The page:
"I'm not going to lie ... my palms were sweaty," she wrote. "And sitting up there talking to the prosecution did make me cry. But today, do you know what else happened? Today ... I looked at you right in the face... and realized I wasn't afraid anymore. And today I realized that sitting across from you was somehow the crazy kind of step forward that I needed all along."

In the letter, Gregory wrote Tsarnaev has been her source of fear since April 15, 2013. But that changed after Wednesday, she wrote:

I am so much more appreciative of every new day I am given ...

So now ... while you are sitting in solitary confinement, (awaiting the verdict on your life), I will be actually ENJOYING everything this beautiful world has to offer. And guess what else? I will do so without fear ... of YOU. Because now to me you're a nobody, and it is official that you have lost. So man that really sucks for you bro. I truly hope it was worth it.

Sincerely,
Someone you shouldn't have messed with
‪#‎bostonstrong‬

Read Gregory's full letter below:

Dear Dzhokhar Tsarnaev,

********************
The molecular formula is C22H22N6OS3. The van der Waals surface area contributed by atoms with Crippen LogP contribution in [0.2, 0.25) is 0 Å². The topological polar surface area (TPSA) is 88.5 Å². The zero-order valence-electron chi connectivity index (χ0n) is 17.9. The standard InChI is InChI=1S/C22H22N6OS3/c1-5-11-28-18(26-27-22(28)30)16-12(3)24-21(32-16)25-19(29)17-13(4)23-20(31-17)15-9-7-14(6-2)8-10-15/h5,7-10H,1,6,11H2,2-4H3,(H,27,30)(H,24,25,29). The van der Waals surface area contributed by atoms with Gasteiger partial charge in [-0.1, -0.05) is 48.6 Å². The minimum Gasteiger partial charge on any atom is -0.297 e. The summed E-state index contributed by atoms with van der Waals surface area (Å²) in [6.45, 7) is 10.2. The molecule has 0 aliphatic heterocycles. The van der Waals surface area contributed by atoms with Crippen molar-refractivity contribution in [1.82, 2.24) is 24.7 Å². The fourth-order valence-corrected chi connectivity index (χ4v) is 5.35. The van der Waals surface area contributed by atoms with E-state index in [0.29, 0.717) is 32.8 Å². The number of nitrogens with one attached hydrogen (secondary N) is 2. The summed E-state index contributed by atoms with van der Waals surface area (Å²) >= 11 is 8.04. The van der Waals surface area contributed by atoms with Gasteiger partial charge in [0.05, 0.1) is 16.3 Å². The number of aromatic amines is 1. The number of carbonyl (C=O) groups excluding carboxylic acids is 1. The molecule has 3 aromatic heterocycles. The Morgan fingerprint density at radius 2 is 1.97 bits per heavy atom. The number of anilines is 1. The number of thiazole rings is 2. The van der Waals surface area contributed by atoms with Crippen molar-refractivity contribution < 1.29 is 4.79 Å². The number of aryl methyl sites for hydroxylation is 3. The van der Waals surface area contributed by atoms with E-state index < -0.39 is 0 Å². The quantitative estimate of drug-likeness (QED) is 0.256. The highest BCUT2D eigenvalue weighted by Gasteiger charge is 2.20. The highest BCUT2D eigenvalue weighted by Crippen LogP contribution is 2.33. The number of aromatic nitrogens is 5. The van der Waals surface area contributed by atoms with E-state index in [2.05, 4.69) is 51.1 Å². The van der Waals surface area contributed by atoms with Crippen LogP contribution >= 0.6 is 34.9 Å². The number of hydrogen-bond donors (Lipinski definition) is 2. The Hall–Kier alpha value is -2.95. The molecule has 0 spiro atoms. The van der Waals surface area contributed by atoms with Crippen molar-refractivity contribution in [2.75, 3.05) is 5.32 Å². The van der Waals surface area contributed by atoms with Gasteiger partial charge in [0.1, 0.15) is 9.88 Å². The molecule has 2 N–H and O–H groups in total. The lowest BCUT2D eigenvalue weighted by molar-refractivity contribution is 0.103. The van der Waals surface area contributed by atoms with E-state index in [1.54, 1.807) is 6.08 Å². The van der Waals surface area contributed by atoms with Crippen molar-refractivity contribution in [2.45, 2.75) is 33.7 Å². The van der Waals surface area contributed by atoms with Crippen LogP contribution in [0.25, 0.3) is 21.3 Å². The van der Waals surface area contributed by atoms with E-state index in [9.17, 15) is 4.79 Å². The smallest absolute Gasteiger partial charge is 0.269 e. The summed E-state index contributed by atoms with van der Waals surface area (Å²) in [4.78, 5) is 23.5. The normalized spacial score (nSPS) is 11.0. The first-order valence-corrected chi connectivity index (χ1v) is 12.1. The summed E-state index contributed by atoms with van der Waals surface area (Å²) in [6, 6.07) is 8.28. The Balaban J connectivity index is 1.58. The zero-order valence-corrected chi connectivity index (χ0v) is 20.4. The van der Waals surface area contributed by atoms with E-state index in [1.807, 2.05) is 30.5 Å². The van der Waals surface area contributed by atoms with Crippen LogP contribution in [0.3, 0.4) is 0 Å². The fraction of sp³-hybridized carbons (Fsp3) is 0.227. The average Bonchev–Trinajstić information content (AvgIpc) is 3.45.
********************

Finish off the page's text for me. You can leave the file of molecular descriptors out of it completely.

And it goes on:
My name is Rebekah Gregory. We don't really know each other and never will. But over the last two years, I have seen your face not only in pictures, but in almost every one of my nightmares. Moments before the first blast, your stupid backpack even brushed up against my arm, but I doubt you remember because I am no one to you. A complete stranger. And although I was merely just a blip on your radar, (someone that happened to be standing 3 feet from your designated "good spot" for a bomb), you have been so much more to me. Because you have undoubtedly been my source of fear since April 15th, 2013. (After all, you are one of the men responsible for nearly taking my child, and for the permanent image embedded in my brain of watching someone die.) Up until now, I have been truly scared of you and because of this, fearful of everything else people might be capable of.